"I'm Not Scared"
DVD Review
by Kevin Carr


    MOVIE: **** (out of 5 stars)
    DVD EXPERIENCE: * (out of 5 stars)

    STARRING
    Giuseppe Cristiano as MICHELE
    Mattia Di Pierro as FILIPPO
    Aitana Sanchez-Gijon as ANNA
    Dino Abbrescia as PINO
    Giorgio Carecci as FELICE
    Antonella Stefanucci as ASSUNTA

    R
    Studio: Miramax

    Created by: Gabriele Salvatores
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In ďIím Not Scared,Ē Michele is a young boy who lives in Southern Italy in 1978. He and his friends are spending the days running through the fields and having the meaningless play that all of us have experienced. However, one day, Michele stays behind at an abandoned shack where they were playing, and discovers another young boy living in a hole.

At first, heís terrified of the boy, making up twisted fantasies that this is his own brother that his parents have hidden for years. However, he soon learns the truth - that the boy has been kidnapped by the men in the village and is being held for ransom. Michele must learn to understand why his family would be involved in such an act - while he takes compassion on the kidnapped boy against his familyís wishes.

Now, Iím not Italian. Iíve never been to Italy. However, although I grew up in the Columbus, Ohio suburbs, I can still remember what it was like to have the freedom of summer - and what it was like to spend those days running through the park, killing time before school would start in the fall. So, I can definitely relate to the mundane life of a childhood summer, and I can only imagine what finding this secret would do to disrupt the norm.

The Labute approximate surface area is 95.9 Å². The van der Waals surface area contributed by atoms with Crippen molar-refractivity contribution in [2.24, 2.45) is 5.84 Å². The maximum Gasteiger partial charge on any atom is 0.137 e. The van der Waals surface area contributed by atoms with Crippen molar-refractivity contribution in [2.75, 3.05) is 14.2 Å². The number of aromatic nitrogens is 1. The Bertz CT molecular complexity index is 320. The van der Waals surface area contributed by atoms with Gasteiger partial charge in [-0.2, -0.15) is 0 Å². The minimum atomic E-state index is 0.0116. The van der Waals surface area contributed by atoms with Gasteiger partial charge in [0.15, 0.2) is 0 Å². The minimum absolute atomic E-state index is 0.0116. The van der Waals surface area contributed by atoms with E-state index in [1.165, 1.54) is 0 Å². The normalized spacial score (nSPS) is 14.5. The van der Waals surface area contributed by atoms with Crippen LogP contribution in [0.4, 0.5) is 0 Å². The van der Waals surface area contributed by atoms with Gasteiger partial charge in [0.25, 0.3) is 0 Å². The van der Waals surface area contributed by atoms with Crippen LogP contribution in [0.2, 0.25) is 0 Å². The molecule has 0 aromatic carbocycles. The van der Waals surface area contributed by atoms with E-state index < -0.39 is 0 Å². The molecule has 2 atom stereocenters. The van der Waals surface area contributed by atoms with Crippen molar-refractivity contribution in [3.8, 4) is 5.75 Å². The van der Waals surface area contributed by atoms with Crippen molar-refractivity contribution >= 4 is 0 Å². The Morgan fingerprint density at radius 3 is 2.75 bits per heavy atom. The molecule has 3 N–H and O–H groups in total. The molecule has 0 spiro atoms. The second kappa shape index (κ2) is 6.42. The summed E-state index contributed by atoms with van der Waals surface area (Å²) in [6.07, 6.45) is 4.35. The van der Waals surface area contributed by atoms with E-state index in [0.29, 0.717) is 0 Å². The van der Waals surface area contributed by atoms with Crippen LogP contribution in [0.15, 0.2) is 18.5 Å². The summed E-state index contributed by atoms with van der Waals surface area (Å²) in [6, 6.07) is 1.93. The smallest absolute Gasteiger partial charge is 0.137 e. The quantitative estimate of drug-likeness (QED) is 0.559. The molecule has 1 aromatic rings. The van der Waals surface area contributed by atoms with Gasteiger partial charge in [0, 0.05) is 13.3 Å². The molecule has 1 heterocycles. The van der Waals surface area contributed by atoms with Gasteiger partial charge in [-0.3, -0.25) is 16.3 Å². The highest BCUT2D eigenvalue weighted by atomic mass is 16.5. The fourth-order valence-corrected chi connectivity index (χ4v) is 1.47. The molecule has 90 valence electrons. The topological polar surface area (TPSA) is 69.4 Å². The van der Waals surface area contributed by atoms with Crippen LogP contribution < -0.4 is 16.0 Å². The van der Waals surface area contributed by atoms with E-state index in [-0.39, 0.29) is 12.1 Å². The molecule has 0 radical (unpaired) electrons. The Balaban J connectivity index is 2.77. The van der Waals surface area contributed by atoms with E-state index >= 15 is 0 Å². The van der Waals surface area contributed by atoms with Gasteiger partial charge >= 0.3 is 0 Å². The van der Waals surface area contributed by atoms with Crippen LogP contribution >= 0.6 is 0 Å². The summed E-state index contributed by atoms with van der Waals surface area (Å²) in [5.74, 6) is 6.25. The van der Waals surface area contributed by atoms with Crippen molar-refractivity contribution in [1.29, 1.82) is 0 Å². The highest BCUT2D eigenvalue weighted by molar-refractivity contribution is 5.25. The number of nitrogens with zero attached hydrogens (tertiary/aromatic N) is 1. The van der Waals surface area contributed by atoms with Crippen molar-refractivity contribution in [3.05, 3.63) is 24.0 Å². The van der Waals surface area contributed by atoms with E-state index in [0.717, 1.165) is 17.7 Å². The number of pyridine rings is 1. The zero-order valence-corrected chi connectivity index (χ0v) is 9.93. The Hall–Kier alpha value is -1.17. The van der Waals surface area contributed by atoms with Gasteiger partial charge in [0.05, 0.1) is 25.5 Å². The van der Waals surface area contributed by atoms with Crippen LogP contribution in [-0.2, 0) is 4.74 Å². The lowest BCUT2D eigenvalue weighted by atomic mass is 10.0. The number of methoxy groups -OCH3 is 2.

At itís heart, ďIím Not ScaredĒ is a story of lost innocence. And while the main character of Michele loses his innocence by witnessing violence and evil within people, he loses even more. He loses the innocent belief that his father is the greatest guy in the world.

All boys grow up idolizing their fathers, at least to some degree. Unfortunately, as we grow older, we learn that our fathers are human, too. They have faults - sometimes huge faults. Our innocence is lost at that point. Fortunately, most of us eventually learn to forgive our fathers for not being supermen - especially when we have kids of our own and know for a fact that we, ourselves, are far from supermen.

In ďIím Not Scared,Ē Michele has to face his father as the enemy - something that we wish no one would ever have to face. Even worse, Michele sees his mother looking the other way and justifying his fatherís actions. But thereís no amount of ďyouíll understand when you get olderĒ that is going to heal the damage that is done to Michele.

ďIím Not ScaredĒ is a beautifully crafted film, top to bottom. Sometimes you find a film thatís well acted, but poorly shot - or well written but poorly executed. ďIím Not ScaredĒ manages to be excellent on all marks. Even as an Italian film with subtitles (and no option of English dubbing on the DVD), itís a powerful film. The actors are spot-on, especially the kids. Modern American cinematographers could take a lesson from this film, considering itís powerful simplicity without looking like an overproduced music video.

Itís also a great lesson in human nature. There are good people, and there are bad people. There are good men, and there are bad men. There are good kids, and there are bad kids. And in all of these spreads, there are also those in between. Often this is formed early in a person, but it can deteriorate - or be bolstered - by good or bad decisions throughout our lives.

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